Colorado officials shut down drilling waste well in Greeley after 2nd earthquake in less than month

GREELEY, Colo. - Colorado regulators have ordered the temporary shutdown of an oil and gas wastewater disposal well east of Greeley after seismologists detected two earthquakes in the area in less than a month.

The Colorado Oil and Gas Conservation Commission directed High Sierra Water Services to stop injecting water into the well after a team of University of Colorado seismologists recorded a 2.6-magnitute earthquake Monday afternoon. The team began monitoring the region after a 3.4-magnitude earthquake shook the Greeley area on May 31.

The company agreed Monday to halt wastewater injection at the site for 20 days as a precaution.

"In light of the findings of CU's team, we think it's important we review additional data, bring in additional expertise and closely review the history of injection at this site in order to more fully understand any potential link to seismicity and use of this disposal well," said COGCC director Matt Lepore.

The COGCC said it plans to evaluate the area's baseline, historical seismic activity and evaluate other disposal wells in the area.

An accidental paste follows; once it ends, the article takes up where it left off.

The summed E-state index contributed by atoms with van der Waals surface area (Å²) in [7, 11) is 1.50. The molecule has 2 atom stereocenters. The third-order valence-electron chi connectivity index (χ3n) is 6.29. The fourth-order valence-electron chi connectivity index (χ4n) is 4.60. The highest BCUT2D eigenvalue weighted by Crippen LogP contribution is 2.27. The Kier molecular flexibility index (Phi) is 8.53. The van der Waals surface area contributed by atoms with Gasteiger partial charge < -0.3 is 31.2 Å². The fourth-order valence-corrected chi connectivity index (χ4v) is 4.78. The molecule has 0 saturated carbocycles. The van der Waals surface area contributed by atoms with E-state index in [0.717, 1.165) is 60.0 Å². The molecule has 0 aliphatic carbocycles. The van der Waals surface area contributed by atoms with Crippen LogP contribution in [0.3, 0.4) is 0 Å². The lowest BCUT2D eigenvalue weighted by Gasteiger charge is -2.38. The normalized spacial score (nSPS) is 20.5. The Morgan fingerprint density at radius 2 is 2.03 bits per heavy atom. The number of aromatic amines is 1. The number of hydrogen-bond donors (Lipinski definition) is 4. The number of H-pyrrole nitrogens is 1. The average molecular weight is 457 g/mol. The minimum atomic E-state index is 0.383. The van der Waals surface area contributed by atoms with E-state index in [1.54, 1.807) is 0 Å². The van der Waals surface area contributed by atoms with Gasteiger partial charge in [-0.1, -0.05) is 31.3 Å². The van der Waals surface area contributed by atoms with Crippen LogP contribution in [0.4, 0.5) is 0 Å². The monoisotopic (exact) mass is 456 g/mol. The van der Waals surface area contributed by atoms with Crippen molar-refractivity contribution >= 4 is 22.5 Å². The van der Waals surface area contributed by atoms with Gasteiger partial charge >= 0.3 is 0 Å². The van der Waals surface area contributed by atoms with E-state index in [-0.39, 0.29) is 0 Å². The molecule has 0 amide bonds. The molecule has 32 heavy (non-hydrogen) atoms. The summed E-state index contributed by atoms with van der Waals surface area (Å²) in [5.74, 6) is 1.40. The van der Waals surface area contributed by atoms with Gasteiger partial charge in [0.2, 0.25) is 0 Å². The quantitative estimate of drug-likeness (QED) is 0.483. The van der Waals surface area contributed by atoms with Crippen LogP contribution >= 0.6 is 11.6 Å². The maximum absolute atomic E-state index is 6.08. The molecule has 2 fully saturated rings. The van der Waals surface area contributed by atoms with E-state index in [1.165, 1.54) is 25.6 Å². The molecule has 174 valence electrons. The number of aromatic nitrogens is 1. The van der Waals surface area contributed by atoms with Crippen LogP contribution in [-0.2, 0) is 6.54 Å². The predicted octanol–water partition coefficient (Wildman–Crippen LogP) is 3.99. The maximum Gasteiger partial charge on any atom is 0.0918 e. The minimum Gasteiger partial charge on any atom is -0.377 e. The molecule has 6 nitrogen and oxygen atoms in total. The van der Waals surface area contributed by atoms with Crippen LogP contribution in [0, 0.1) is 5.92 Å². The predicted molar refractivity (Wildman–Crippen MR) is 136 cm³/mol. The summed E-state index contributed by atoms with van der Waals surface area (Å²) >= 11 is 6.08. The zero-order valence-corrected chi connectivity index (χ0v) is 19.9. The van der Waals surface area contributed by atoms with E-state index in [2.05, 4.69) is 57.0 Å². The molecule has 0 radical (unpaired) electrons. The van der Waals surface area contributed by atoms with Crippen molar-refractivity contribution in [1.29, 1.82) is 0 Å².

Wastewater disposal must occur at the proper rate and pressure to ensure it is safely deposited in the formation.

Injection wells are used to dispose of wastewater byproducts from traditional oil and gas drilling and fracking.

Dr. William L. Ellsworth with the U.S. Geological Survey said that scientist have known since the 1960s that injection wells can trigger earthquakes.

A 2013 article Ellsworth wrote states, "The RMA earthquakes demonstrate how the diffusion of pore pressure within an ancient fault system can initiate earthquakes many kilometers from the injection point, delayed by months or even years after injection ceased."





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